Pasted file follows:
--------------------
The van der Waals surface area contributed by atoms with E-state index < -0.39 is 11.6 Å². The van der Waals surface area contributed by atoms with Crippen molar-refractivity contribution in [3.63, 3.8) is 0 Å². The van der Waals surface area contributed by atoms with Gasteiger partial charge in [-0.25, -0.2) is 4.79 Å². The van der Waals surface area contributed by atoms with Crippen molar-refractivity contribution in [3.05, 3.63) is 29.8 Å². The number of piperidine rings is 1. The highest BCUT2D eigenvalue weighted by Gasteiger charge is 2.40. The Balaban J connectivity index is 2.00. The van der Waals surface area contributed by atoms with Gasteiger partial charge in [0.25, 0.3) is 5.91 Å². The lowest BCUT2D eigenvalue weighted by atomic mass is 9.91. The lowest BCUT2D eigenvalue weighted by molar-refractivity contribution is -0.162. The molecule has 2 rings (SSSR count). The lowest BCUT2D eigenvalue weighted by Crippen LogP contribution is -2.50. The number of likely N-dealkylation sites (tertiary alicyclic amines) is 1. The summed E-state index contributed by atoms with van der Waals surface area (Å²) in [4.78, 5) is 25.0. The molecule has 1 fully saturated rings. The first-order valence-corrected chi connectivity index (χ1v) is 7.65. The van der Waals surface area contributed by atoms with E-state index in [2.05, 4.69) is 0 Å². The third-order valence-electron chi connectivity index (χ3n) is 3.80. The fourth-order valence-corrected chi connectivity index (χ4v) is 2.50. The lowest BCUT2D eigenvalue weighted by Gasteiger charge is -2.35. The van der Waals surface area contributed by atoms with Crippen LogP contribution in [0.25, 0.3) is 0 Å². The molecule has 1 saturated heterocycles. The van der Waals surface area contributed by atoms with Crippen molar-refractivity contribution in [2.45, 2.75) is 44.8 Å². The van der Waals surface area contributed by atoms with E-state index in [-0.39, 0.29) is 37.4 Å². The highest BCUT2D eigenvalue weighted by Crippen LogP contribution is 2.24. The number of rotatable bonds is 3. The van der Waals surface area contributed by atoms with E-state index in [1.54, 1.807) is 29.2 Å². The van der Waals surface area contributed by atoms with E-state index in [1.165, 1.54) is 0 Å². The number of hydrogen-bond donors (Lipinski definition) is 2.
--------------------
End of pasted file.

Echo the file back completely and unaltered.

The van der Waals surface area contributed by atoms with E-state index < -0.39 is 11.6 Å². The van der Waals surface area contributed by atoms with Crippen molar-refractivity contribution in [3.63, 3.8) is 0 Å². The van der Waals surface area contributed by atoms with Gasteiger partial charge in [-0.25, -0.2) is 4.79 Å². The van der Waals surface area contributed by atoms with Crippen molar-refractivity contribution in [3.05, 3.63) is 29.8 Å². The number of piperidine rings is 1. The highest BCUT2D eigenvalue weighted by Gasteiger charge is 2.40. The Balaban J connectivity index is 2.00. The van der Waals surface area contributed by atoms with Gasteiger partial charge in [0.25, 0.3) is 5.91 Å². The lowest BCUT2D eigenvalue weighted by atomic mass is 9.91. The lowest BCUT2D eigenvalue weighted by molar-refractivity contribution is -0.162. The molecule has 2 rings (SSSR count). The lowest BCUT2D eigenvalue weighted by Crippen LogP contribution is -2.50. The number of likely N-dealkylation sites (tertiary alicyclic amines) is 1. The summed E-state index contributed by atoms with van der Waals surface area (Å²) in [4.78, 5) is 25.0. The molecule has 1 fully saturated rings. The first-order valence-corrected chi connectivity index (χ1v) is 7.65. The van der Waals surface area contributed by atoms with E-state index in [2.05, 4.69) is 0 Å². The third-order valence-electron chi connectivity index (χ3n) is 3.80. The fourth-order valence-corrected chi connectivity index (χ4v) is 2.50. The lowest BCUT2D eigenvalue weighted by Gasteiger charge is -2.35. The van der Waals surface area contributed by atoms with Crippen LogP contribution in [0.25, 0.3) is 0 Å². The molecule has 1 saturated heterocycles. The van der Waals surface area contributed by atoms with Crippen molar-refractivity contribution in [2.45, 2.75) is 44.8 Å². The van der Waals surface area contributed by atoms with E-state index in [-0.39, 0.29) is 37.4 Å². The highest BCUT2D eigenvalue weighted by Crippen LogP contribution is 2.24. The number of rotatable bonds is 3. The van der Waals surface area contributed by atoms with E-state index in [1.54, 1.807) is 29.2 Å². The van der Waals surface area contributed by atoms with E-state index in [1.165, 1.54) is 0 Å². The number of hydrogen-bond donors (Lipinski definition) is 2.